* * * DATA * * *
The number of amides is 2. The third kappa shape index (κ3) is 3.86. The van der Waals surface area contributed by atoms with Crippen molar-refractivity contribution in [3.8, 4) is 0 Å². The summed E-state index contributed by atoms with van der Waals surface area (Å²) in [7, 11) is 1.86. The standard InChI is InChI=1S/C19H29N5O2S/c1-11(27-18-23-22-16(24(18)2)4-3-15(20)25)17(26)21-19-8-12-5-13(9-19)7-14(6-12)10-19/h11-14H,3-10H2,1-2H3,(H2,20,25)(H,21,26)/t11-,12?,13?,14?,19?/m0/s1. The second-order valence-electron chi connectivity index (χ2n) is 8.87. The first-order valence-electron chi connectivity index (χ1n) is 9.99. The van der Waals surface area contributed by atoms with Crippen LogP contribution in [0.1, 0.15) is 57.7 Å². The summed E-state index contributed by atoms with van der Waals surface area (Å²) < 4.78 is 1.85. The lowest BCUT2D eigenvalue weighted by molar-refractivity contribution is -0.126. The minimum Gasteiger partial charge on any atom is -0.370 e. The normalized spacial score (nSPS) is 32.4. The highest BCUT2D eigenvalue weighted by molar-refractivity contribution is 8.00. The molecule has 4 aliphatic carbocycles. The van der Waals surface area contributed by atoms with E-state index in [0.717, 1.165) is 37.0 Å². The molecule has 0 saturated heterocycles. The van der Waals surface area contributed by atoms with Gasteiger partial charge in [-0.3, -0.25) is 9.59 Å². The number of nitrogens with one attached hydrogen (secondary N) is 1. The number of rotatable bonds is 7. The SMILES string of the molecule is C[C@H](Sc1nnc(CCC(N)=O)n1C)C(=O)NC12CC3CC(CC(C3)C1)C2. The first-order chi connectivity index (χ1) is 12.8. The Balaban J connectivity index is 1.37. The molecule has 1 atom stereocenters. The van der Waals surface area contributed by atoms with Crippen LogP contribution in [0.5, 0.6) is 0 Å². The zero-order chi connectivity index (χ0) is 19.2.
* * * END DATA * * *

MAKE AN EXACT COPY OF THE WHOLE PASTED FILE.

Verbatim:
The number of amides is 2. The third kappa shape index (κ3) is 3.86. The van der Waals surface area contributed by atoms with Crippen molar-refractivity contribution in [3.8, 4) is 0 Å². The summed E-state index contributed by atoms with van der Waals surface area (Å²) in [7, 11) is 1.86. The standard InChI is InChI=1S/C19H29N5O2S/c1-11(27-18-23-22-16(24(18)2)4-3-15(20)25)17(26)21-19-8-12-5-13(9-19)7-14(6-12)10-19/h11-14H,3-10H2,1-2H3,(H2,20,25)(H,21,26)/t11-,12?,13?,14?,19?/m0/s1. The second-order valence-electron chi connectivity index (χ2n) is 8.87. The first-order valence-electron chi connectivity index (χ1n) is 9.99. The van der Waals surface area contributed by atoms with Crippen LogP contribution in [0.1, 0.15) is 57.7 Å². The summed E-state index contributed by atoms with van der Waals surface area (Å²) < 4.78 is 1.85. The lowest BCUT2D eigenvalue weighted by molar-refractivity contribution is -0.126. The minimum Gasteiger partial charge on any atom is -0.370 e. The normalized spacial score (nSPS) is 32.4. The highest BCUT2D eigenvalue weighted by molar-refractivity contribution is 8.00. The molecule has 4 aliphatic carbocycles. The van der Waals surface area contributed by atoms with E-state index in [0.717, 1.165) is 37.0 Å². The molecule has 0 saturated heterocycles. The van der Waals surface area contributed by atoms with Gasteiger partial charge in [-0.3, -0.25) is 9.59 Å². The number of nitrogens with one attached hydrogen (secondary N) is 1. The number of rotatable bonds is 7. The SMILES string of the molecule is C[C@H](Sc1nnc(CCC(N)=O)n1C)C(=O)NC12CC3CC(CC(C3)C1)C2. The first-order chi connectivity index (χ1) is 12.8. The Balaban J connectivity index is 1.37. The molecule has 1 atom stereocenters. The van der Waals surface area contributed by atoms with Crippen LogP contribution in [0.5, 0.6) is 0 Å². The zero-order chi connectivity index (χ0) is 19.2.